Your transform function is expected to pass-through null values as a no-op, since it's up to required() to block them. You might also want to consider using a try block that rethrows exceptions as FormFieldException.

        Here's an example of how you'd convert from String to Integer:

           FormField.named("foo", String.class)
               .transform(Integer.class, new Function<String, Integer>() {
                 @Nullable
                 @Override
                 public Integer apply(@Nullable String input) {
                   try {
                     return input != null ? Integer.parseInt(input) : null;
                   } catch (IllegalArgumentException e) {
                     throw new FormFieldException("Invalid number.", e);
                   }
                 }})
               .build();
        See Also:
        transform(Function)
      • transform

        public FormField.Builder<I,​O> transform​(java.util.function.Function<O,​O> transform)
        Manipulates values without changing type.

        Please see transform(Class, Function) for information about the contract to which transform is expected to conform.

      • asEnum

        public <C extends java.lang.Enum<C>> FormField.Builder<I,​C> asEnum​(java.lang.Class<C> enumClass)
        Uppercases value and converts to an enum field of enumClass.

        null values are passed through.

        Throws:
        java.lang.IllegalArgumentException - if enumClass is not an enum class.
        java.lang.IllegalStateException - if current output type is not a String.
      • asList

        public FormField.Builder<java.util.List<I>,​java.util.List<O>> asList()
        Turns this form field into something that processes lists.

        The current object definition will be applied to each item in the list. If a FormFieldException is thrown when processing an item, then its fieldName will be rewritten to include the index, e.g. name becomes name[0].

        The outputted list will be an ImmutableList. This is not reflected in the generic typing for the sake of brevity.

        A null value for list will be passed through. List items that convert to null will be discarded (since ImmutableList does not permit null values).

      • asList

        public FormField.Builder<java.lang.String,​java.util.List<O>> asList​(com.google.common.base.Splitter splitter)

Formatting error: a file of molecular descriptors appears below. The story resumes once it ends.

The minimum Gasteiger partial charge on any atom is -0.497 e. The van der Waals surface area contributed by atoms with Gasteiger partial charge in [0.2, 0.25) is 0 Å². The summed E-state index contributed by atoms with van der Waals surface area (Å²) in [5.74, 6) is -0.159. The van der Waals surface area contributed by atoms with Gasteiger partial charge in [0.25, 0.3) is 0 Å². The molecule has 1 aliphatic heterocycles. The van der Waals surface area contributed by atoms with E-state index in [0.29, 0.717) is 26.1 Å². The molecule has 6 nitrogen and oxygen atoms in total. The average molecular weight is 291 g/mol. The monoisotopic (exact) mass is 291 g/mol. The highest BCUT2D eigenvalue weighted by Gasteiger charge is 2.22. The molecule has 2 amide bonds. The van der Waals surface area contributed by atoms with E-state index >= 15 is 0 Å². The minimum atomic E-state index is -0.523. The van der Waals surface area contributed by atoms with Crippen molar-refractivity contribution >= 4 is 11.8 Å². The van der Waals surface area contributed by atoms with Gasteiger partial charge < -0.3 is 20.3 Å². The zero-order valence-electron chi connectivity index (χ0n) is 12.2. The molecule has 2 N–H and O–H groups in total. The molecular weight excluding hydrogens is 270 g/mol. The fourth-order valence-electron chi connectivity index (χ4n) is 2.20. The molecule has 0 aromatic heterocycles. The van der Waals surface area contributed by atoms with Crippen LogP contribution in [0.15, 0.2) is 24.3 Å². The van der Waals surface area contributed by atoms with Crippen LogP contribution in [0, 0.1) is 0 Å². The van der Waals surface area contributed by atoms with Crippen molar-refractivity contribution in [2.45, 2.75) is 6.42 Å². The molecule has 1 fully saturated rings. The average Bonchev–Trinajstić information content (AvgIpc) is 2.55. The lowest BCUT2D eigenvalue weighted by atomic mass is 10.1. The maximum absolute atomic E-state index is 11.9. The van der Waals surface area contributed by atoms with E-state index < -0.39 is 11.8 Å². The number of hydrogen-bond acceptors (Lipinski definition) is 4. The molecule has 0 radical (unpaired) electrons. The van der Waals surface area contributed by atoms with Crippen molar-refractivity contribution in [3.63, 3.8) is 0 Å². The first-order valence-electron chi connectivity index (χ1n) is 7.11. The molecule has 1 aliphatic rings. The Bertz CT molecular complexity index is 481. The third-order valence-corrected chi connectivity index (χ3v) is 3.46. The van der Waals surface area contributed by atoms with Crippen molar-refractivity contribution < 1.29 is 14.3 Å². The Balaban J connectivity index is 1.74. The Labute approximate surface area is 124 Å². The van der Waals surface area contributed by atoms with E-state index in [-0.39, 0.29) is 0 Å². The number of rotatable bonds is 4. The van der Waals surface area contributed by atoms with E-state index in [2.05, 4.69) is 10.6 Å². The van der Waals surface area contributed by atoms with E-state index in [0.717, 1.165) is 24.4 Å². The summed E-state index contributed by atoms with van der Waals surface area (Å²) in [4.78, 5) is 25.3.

Turns this form field into a split string list that applies itself to each item.

        The behavior of this method is counter-intuitive. It behaves similar to asList() in the sense that all transforms specified before this method will be applied to the individual resulting list items.

        For example, to turn a comma-delimited string into an enum list:

           
        
           private static final FormField<String, List<State>> STATES_FIELD =
               FormField.named("states")
                    .uppercased()
                    .asEnum(State.class)
                    .asList(Splitter.on(',').omitEmptyStrings().trimResults())
                    .build();

        You'll notice that the transforms specified before this method are applied to each list item. However unlike asList(), if an error is thrown on an individual item, then FormFieldException.getFieldName() will not contain the index.

        Throws:
        java.lang.IllegalStateException - If either the current input type isn't String.
      • asSet

        public FormField.Builder<java.util.List<I>,​java.util.Set<O>> asSet()
        Same as asList() but outputs an ImmutableSet instead.
        Throws:
        java.lang.IllegalStateException - if you called asList() before calling this method.
      • asSet

        public FormField.Builder<java.lang.String,​java.util.Set<O>> asSet​(com.google.common.base.Splitter splitter)
        Same as asList(Splitter) but outputs an ImmutableSet instead.
        Throws:
        java.lang.IllegalStateException - If the current input type isn't String.